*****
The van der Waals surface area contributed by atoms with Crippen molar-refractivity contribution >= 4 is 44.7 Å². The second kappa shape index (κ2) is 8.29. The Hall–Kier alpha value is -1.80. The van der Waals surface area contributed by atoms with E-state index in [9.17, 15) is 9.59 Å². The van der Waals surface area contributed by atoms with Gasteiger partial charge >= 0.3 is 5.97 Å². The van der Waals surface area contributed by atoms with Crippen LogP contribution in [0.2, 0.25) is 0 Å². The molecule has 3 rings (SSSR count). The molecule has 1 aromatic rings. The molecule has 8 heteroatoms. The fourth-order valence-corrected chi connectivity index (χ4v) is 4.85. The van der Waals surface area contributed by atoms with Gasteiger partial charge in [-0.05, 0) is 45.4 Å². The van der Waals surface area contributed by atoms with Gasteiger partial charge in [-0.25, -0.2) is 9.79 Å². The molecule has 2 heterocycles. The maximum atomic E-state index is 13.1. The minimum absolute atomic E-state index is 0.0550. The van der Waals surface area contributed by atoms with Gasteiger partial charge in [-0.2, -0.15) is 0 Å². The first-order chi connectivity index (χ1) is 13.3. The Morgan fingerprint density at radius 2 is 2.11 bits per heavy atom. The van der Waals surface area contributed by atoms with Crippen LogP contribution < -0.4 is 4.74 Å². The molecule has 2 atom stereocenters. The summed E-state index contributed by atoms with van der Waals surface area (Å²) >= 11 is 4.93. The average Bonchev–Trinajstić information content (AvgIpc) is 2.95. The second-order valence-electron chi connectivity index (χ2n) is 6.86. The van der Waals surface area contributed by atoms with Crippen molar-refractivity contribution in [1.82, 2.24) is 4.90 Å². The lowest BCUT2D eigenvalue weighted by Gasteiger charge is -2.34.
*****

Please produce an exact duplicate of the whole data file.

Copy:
The van der Waals surface area contributed by atoms with Crippen molar-refractivity contribution >= 4 is 44.7 Å². The second kappa shape index (κ2) is 8.29. The Hall–Kier alpha value is -1.80. The van der Waals surface area contributed by atoms with E-state index in [9.17, 15) is 9.59 Å². The van der Waals surface area contributed by atoms with Gasteiger partial charge >= 0.3 is 5.97 Å². The van der Waals surface area contributed by atoms with Crippen LogP contribution in [0.2, 0.25) is 0 Å². The molecule has 3 rings (SSSR count). The molecule has 1 aromatic rings. The molecule has 8 heteroatoms. The fourth-order valence-corrected chi connectivity index (χ4v) is 4.85. The van der Waals surface area contributed by atoms with Gasteiger partial charge in [-0.05, 0) is 45.4 Å². The van der Waals surface area contributed by atoms with Gasteiger partial charge in [-0.25, -0.2) is 9.79 Å². The molecule has 2 heterocycles. The maximum atomic E-state index is 13.1. The minimum absolute atomic E-state index is 0.0550. The van der Waals surface area contributed by atoms with Gasteiger partial charge in [-0.2, -0.15) is 0 Å². The first-order chi connectivity index (χ1) is 13.3. The Morgan fingerprint density at radius 2 is 2.11 bits per heavy atom. The van der Waals surface area contributed by atoms with Crippen LogP contribution < -0.4 is 4.74 Å². The molecule has 2 atom stereocenters. The summed E-state index contributed by atoms with van der Waals surface area (Å²) >= 11 is 4.93. The average Bonchev–Trinajstić information content (AvgIpc) is 2.95. The second-order valence-electron chi connectivity index (χ2n) is 6.86. The van der Waals surface area contributed by atoms with Crippen molar-refractivity contribution in [1.82, 2.24) is 4.90 Å². The lowest BCUT2D eigenvalue weighted by Gasteiger charge is -2.34.